- styrofoam plate
- pencil with new eraser
- aluminum pie pan
- small piece of wool fabric
- Push the thumbtack through the center of the aluminum pie pan from the bottom.
- Push the eraser end of the pencil into the thumbtack. (The pencil becomes a handle to lift the pan.)
- Put the styrofoam plate upside-down on a table. Rub the underside of the plate with the wool fabric for one minute. Make sure you rub hard and fast!
- Pick up the pie pan using the pencil "handle" and place it on top of the upside-down plate.
- Touch the pie pan with your finger. If you don't feel anything when you touched the pan, try rubbing the plate again.
- Try turning out the lights before you touch the pan. Can you see anything happen when you touch the pan?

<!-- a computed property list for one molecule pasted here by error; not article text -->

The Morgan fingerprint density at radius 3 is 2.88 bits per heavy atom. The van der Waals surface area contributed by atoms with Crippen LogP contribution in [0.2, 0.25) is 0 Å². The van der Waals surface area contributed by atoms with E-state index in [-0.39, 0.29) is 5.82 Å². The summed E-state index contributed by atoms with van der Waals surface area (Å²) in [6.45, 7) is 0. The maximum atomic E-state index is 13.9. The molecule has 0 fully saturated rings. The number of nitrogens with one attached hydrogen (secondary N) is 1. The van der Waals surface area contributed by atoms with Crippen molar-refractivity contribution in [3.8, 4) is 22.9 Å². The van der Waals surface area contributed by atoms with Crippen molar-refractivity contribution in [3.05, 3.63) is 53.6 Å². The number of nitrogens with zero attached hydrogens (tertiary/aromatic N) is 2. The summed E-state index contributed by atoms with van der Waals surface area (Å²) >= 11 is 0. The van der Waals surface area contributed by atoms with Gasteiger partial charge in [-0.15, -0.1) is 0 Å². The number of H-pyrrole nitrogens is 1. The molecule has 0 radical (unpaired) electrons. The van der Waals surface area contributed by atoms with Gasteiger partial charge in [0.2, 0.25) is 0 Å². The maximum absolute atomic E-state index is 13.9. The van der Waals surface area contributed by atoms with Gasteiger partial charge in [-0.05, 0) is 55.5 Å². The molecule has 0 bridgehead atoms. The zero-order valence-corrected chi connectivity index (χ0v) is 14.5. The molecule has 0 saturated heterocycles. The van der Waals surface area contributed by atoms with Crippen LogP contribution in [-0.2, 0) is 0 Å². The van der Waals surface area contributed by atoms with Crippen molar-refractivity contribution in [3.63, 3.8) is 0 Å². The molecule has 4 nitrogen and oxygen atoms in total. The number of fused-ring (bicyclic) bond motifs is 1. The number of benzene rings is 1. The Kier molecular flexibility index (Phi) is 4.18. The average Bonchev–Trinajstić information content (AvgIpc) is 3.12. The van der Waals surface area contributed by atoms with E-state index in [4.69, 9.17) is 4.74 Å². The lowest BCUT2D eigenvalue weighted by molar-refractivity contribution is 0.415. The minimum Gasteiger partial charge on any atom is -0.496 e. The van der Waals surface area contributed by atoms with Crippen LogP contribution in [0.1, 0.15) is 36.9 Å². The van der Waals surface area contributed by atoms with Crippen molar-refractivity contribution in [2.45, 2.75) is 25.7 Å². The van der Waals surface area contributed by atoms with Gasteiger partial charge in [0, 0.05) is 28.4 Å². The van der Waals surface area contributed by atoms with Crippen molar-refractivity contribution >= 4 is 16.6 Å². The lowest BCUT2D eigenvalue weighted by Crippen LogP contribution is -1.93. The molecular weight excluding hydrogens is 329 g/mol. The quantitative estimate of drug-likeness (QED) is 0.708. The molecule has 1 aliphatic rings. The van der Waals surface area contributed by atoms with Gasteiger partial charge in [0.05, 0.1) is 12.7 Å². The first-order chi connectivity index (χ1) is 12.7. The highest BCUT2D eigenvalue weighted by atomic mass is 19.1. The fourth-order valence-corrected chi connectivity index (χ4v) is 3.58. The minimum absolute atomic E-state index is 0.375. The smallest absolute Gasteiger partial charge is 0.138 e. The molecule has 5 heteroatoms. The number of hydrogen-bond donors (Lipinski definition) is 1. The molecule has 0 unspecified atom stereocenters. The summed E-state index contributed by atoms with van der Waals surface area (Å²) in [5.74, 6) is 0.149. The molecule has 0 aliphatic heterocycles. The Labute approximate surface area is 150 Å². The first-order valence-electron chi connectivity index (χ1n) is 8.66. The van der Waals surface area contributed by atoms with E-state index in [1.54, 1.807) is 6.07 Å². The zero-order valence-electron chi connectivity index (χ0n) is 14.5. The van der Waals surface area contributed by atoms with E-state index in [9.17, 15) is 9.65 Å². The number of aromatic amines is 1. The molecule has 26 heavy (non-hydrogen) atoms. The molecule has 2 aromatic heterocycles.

It's all about static electricity! Lightning happens when the negative charges (electrons) in the bottom of the cloud ( and your finger) are attracted to the positive charges (protons) in the ground (and the pie pan). The resulting spark is like a mini bolt of lightning.
The accumulation of electric charges has to be great enough to overcome the insulating properties of air. When this happens, a stream of negative charges pours down towards a high point where positive charges have clustered due to the pull of the thunderhead.